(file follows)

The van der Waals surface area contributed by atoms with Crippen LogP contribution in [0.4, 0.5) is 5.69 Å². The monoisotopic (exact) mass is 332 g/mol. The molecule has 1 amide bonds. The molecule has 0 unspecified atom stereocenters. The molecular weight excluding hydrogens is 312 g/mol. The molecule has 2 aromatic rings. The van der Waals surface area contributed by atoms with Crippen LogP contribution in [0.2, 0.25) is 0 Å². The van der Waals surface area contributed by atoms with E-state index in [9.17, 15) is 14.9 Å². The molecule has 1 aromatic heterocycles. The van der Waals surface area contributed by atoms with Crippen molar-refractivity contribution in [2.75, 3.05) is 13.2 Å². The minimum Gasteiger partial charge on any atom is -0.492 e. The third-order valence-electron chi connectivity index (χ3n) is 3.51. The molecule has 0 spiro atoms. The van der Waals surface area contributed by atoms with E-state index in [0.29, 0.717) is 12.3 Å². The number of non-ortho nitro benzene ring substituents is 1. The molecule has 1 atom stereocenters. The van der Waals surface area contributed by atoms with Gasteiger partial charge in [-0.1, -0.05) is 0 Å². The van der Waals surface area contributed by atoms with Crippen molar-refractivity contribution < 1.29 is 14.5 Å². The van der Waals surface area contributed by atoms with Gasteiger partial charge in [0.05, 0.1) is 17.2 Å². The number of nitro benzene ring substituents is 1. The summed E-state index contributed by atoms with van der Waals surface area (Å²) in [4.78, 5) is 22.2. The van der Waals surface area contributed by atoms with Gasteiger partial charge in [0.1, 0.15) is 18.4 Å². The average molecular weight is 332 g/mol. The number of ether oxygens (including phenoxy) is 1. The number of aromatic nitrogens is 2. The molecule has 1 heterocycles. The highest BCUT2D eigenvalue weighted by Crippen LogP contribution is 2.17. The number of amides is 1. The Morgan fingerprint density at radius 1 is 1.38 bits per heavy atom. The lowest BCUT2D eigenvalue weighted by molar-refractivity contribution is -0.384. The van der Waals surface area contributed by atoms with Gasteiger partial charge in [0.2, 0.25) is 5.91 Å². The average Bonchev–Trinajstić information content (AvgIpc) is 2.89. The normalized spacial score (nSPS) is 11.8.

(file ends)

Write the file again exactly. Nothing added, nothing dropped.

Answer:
The van der Waals surface area contributed by atoms with Crippen LogP contribution in [0.4, 0.5) is 5.69 Å². The monoisotopic (exact) mass is 332 g/mol. The molecule has 1 amide bonds. The molecule has 0 unspecified atom stereocenters. The molecular weight excluding hydrogens is 312 g/mol. The molecule has 2 aromatic rings. The van der Waals surface area contributed by atoms with Crippen LogP contribution in [0.2, 0.25) is 0 Å². The van der Waals surface area contributed by atoms with E-state index in [9.17, 15) is 14.9 Å². The molecule has 1 aromatic heterocycles. The van der Waals surface area contributed by atoms with Crippen molar-refractivity contribution in [2.75, 3.05) is 13.2 Å². The minimum Gasteiger partial charge on any atom is -0.492 e. The third-order valence-electron chi connectivity index (χ3n) is 3.51. The molecule has 0 spiro atoms. The van der Waals surface area contributed by atoms with E-state index in [0.29, 0.717) is 12.3 Å². The number of non-ortho nitro benzene ring substituents is 1. The molecule has 1 atom stereocenters. The van der Waals surface area contributed by atoms with Gasteiger partial charge in [-0.1, -0.05) is 0 Å². The van der Waals surface area contributed by atoms with Crippen molar-refractivity contribution < 1.29 is 14.5 Å². The van der Waals surface area contributed by atoms with Gasteiger partial charge in [0.05, 0.1) is 17.2 Å². The number of nitro benzene ring substituents is 1. The summed E-state index contributed by atoms with van der Waals surface area (Å²) in [4.78, 5) is 22.2. The van der Waals surface area contributed by atoms with Gasteiger partial charge in [0.1, 0.15) is 18.4 Å². The average molecular weight is 332 g/mol. The number of ether oxygens (including phenoxy) is 1. The number of aromatic nitrogens is 2. The molecule has 1 heterocycles. The highest BCUT2D eigenvalue weighted by Crippen LogP contribution is 2.17. The number of amides is 1. The Morgan fingerprint density at radius 1 is 1.38 bits per heavy atom. The lowest BCUT2D eigenvalue weighted by molar-refractivity contribution is -0.384. The van der Waals surface area contributed by atoms with Gasteiger partial charge in [0.2, 0.25) is 5.91 Å². The average Bonchev–Trinajstić information content (AvgIpc) is 2.89. The normalized spacial score (nSPS) is 11.8.